When you get to be ‘middle-aged’, can you have it all? Can you reunite with your young love and attempt to have the life that you missed out on?
Directed by Krystalla Pearce, Prayer Machine tells the tale of love, loss, and deep regrets about life half lived; these are all themes that, of course, have been told many times before. The tale of two schoolboys involved in a romance and reuniting in the future for a hot and heavy affair is the stuff straight out of a modern gay story. However, these questions are what propels the story along to deliver something genuinely different.
The curtain opens on Peterson (Patrick Williams) alone in a hotel room waiting for Cantona (Joe Petruzzi). Peterson is married to a woman and is sneaking in sessions with Cantona around his busy life. While the two seemed to be a perfect match in their youth, now however, it is an entirely different story. The two have completely opposite personalities, Cantona being the head over heels smitten one, Peterson is the cruel, more serious one who treats their interactions as transactional.
Although Peterson is downright repugnant, there is a sense of mystery about his character’s motivations. He seemingly has the perfect life at first glance. He owns his home instead of renting like Cantona does; he has a wife and works in real estate (says it all). On the other side of the coin, Cantona is aloof and ‘Airy fairy’, he completely encapsulates a gay stereotype that may come off as offensive to some viewers. For me at the time, it was a little shocking to see this so blatant. Still, the way the story weaves the two characters attempting to reignite the flame from their childhood but instead showing just how different their lives now are, allows for this to be the exact point. We all know people like Peterson and Cantona; we’ve all had that high school crush you think about but may get the chance to get back to.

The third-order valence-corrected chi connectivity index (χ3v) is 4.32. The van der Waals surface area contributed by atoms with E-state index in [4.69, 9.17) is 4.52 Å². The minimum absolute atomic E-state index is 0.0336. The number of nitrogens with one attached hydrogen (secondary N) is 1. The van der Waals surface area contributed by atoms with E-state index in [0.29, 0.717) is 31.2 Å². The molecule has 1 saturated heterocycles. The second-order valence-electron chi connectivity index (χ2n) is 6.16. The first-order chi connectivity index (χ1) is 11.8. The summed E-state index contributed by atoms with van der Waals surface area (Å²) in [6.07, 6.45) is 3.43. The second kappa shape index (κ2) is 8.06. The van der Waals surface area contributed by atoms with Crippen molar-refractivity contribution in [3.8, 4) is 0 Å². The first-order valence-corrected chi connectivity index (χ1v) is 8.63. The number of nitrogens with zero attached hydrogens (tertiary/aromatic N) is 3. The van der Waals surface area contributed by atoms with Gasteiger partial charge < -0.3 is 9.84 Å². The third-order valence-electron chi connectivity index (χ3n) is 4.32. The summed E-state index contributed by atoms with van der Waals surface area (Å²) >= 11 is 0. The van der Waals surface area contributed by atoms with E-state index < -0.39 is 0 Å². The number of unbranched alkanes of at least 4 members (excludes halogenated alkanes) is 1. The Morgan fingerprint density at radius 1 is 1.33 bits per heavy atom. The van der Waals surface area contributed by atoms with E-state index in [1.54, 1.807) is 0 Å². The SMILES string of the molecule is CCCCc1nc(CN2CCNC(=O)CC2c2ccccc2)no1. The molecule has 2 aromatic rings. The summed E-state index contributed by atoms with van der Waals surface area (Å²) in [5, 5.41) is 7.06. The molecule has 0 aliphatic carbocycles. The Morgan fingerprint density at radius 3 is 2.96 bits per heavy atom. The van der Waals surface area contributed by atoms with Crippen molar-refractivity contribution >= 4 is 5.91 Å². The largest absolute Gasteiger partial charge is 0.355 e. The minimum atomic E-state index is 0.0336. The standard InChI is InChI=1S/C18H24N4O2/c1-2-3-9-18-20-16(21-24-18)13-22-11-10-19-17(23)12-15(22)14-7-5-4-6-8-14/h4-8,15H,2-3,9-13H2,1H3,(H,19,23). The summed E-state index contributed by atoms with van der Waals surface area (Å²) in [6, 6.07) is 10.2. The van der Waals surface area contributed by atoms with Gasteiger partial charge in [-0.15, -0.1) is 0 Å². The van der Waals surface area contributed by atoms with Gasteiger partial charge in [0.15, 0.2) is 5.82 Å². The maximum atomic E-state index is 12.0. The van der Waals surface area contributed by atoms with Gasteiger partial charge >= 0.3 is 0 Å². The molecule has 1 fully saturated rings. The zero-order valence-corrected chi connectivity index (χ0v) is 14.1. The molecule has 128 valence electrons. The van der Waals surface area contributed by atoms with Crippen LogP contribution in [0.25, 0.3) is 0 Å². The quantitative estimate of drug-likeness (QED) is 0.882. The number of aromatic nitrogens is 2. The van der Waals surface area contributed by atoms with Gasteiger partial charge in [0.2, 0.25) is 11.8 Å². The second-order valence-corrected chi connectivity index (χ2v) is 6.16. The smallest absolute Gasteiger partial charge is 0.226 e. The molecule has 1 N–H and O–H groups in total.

The scriptwriting of Prayer Machine is solid, and writer Eric Gardiner understands each character’s motivations and the type of uncomfortable story he is trying to tell. This does come a little undone by the performances from the two leads who attempt to understand the nuances of the script but don’t always stick with the landing. As the show progresses, Peterson peels back a few layers, and you can clearly see the inner conflict that he is going through. Fortunately, this will reignite your interest in the final act, leaving the audience desperate to see the “Will they or won’t they” conclusion.
The set design by Bethany J Fellows matched the characters personas and their state of mind. There are only a few changes during the 71-minute run time, however, the opening of the hotel room is minimal with bare walls empty and reflecting of the characters’ inner turmoil, where they find themselves in the middle of their lives.
The sex scenes between the two men all happen offstage. While it is obvious what is happening, some more of it happening on the stage would have helped make the actors more believable as a couple struggling with their lives.
The show closes with a monologue from Peterson; it attempts to redeem the character from his terrible traits in the show. Was this enough to redeem him from all the damage and hurtful things he said to Cantona? And was there enough internal pain in Peterson to warrant the vicious attacks? Maybe.
Prayer Machine is a cleverly written and well-executed show that will undoubtedly make you uncomfortable watching it. The questions posed during it about life and choices that we make will resonate with you long after the curtains have closed. The performances from the two leads are a bit up and down but are ultimately saved by Gardiner’s clever writing.
Prayer Machine runs for 71 minutes with no intermission and is now playing until the 28th of November at Red Stitch Actors’ Theatre @ Home in St Kilda. Prayer Machine was developed through Red Stitch’s INK program.
For more information and ticketing, visit: redstitch.net
Photography by Jodie Hutchinson.